The 6.0 magnitude quake cost 299 lives when it razed much of Amatrice and pummelled the neighbouring villages of Accumoli and Pescara del Tronto in the rugged, hilly region early on August 24th, 2016.
On Monday church bells sounded at exactly 3:36 am, the moment the quake struck the sleeping villages, as the names of the dead were read out.
In Rome Italian President Sergio Mattarella voiced his “solidarity with all the victims and their families… on a dramatic night which also displaced more than 40,000” people whose homes, work places or schools were hit. But Mattarella said “the work of rebuilding the destroyed localities is unfinished and continues with difficulty,” particularly because of bureaucracy.
In a press release, he called on the Italian state to “demonstrate determination and efficiency at all levels.”
The Italian daily La Repubblica recently published an official report saying that as little as eight percent of rebuilding work had been done in the last four years. The majority of work still in the pipeline “is still far from being completed or has not even started,” the paper reported.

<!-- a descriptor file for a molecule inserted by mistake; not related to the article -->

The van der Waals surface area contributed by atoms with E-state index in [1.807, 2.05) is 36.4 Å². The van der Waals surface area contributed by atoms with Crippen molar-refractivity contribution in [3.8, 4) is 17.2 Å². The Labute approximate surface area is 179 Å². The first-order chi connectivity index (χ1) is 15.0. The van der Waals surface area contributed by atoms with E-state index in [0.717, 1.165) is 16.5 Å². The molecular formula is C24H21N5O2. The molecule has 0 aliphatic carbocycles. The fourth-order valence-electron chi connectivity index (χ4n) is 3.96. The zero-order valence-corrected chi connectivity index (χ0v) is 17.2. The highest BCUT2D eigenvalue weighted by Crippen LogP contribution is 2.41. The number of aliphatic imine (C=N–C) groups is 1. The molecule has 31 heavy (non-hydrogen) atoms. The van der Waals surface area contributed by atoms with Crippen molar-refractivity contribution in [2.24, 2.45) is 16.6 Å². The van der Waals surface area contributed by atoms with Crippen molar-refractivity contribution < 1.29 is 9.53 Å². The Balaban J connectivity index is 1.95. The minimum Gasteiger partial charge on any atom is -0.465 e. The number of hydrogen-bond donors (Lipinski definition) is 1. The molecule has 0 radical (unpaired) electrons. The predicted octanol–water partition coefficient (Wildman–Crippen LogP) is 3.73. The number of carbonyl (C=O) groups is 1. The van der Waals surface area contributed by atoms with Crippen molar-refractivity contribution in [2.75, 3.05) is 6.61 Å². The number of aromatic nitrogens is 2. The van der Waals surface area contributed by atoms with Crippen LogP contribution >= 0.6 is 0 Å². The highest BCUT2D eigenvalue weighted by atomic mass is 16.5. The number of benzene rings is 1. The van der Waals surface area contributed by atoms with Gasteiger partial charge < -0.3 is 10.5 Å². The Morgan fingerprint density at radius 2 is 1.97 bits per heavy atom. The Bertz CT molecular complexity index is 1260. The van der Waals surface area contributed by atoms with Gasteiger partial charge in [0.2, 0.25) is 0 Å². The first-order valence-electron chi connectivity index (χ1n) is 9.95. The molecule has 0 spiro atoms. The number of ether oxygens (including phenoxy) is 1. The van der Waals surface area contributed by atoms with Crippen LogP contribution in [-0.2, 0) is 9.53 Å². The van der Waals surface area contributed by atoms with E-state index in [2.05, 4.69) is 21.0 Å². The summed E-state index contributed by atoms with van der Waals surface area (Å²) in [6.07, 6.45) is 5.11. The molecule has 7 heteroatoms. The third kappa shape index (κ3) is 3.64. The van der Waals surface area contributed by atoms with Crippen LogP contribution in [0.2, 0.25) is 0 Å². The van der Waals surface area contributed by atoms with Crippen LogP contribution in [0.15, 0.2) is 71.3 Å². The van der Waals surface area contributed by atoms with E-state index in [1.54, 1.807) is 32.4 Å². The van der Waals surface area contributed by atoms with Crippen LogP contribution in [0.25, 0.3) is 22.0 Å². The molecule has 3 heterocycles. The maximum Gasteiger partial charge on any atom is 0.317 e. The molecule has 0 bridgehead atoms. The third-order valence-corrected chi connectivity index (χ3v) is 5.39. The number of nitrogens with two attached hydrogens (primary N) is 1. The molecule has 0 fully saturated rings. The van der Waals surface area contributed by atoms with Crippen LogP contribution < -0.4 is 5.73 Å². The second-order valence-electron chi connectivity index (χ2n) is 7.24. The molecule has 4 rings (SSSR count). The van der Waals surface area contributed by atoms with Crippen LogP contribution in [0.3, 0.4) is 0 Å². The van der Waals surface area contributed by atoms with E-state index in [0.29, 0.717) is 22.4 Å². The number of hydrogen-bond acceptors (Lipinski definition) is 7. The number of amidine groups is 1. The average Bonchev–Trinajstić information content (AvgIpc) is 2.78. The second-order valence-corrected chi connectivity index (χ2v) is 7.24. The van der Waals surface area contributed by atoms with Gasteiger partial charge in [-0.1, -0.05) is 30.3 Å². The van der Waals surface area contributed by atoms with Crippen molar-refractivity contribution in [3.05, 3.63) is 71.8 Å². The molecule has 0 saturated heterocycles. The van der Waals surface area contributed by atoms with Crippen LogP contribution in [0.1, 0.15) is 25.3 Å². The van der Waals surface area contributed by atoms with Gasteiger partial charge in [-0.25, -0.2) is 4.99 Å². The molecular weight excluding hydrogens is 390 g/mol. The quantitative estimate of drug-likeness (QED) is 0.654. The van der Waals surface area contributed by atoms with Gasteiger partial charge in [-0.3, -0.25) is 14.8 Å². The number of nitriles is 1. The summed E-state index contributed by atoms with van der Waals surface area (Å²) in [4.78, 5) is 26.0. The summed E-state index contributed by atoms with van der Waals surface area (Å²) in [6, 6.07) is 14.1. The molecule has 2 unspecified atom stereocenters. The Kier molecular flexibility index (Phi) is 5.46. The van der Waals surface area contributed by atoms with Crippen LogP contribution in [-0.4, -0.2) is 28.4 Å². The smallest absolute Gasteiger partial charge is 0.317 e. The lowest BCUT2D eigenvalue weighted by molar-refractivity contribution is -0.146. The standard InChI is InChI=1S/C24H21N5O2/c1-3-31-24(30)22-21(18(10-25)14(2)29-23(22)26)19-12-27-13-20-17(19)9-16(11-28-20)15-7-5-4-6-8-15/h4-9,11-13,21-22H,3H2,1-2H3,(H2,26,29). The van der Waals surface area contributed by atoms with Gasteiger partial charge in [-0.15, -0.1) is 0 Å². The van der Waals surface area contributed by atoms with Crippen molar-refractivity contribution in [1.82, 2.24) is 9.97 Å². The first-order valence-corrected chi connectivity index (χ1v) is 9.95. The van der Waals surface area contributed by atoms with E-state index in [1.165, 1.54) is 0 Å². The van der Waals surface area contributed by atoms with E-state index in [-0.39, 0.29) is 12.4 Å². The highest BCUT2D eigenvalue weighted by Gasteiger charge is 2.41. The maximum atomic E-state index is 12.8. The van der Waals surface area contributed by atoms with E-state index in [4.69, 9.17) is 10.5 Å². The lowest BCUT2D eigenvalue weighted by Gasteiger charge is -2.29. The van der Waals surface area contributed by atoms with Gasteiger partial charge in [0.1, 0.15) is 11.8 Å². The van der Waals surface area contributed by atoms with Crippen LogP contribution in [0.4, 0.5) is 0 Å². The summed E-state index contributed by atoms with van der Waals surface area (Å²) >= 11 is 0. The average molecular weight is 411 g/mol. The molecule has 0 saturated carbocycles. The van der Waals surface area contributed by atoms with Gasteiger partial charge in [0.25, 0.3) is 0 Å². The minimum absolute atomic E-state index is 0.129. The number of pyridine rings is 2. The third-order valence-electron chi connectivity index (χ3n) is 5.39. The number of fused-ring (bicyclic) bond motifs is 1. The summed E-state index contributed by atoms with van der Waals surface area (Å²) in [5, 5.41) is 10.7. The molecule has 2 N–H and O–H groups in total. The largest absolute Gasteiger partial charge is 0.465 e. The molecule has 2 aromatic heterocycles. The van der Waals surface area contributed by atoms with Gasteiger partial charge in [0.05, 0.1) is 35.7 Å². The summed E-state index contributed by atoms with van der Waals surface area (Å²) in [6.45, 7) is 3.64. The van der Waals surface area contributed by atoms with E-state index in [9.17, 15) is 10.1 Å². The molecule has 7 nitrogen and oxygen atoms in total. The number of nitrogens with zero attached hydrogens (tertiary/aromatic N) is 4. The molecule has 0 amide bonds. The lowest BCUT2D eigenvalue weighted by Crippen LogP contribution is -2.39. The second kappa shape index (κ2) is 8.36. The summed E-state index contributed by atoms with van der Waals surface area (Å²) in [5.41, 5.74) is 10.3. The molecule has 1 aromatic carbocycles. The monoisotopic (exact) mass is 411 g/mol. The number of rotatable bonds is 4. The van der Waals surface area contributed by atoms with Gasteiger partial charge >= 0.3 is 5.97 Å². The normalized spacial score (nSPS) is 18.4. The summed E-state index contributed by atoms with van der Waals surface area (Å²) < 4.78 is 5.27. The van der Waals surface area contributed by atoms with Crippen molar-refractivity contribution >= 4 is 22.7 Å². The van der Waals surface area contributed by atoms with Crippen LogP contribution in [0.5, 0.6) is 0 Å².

“To date, only 186 public interventions have been carried out, out of the 2,347 planned, that is to say a miserly 7.92 percent,” the paper said.
Private projects, however, were further along, it added.
Examples of slow progress include schools, where out of 250 planned projects, 75 have not yet started and 144 others were still in the planning stages. None of the nine hospital projects and none of the 126 municipal projects have begun, the paper added.
Regarding housing, “only seven out of 311 rebuilds have been carried out,” it said.
The quake devastated a huge area, damaging homes, schools, hospitals and churches and costing an estimated 23.55 billion euros ($27.8 billion).
Some 11,000 requests for public aid for rebuilding had been filed and 526 million euros have been granted by Italy's government. This year several commemorations are planned on site in the presence of Prime Minister Giuseppe Conte, but will be limited in size due to the coronavirus pandemic.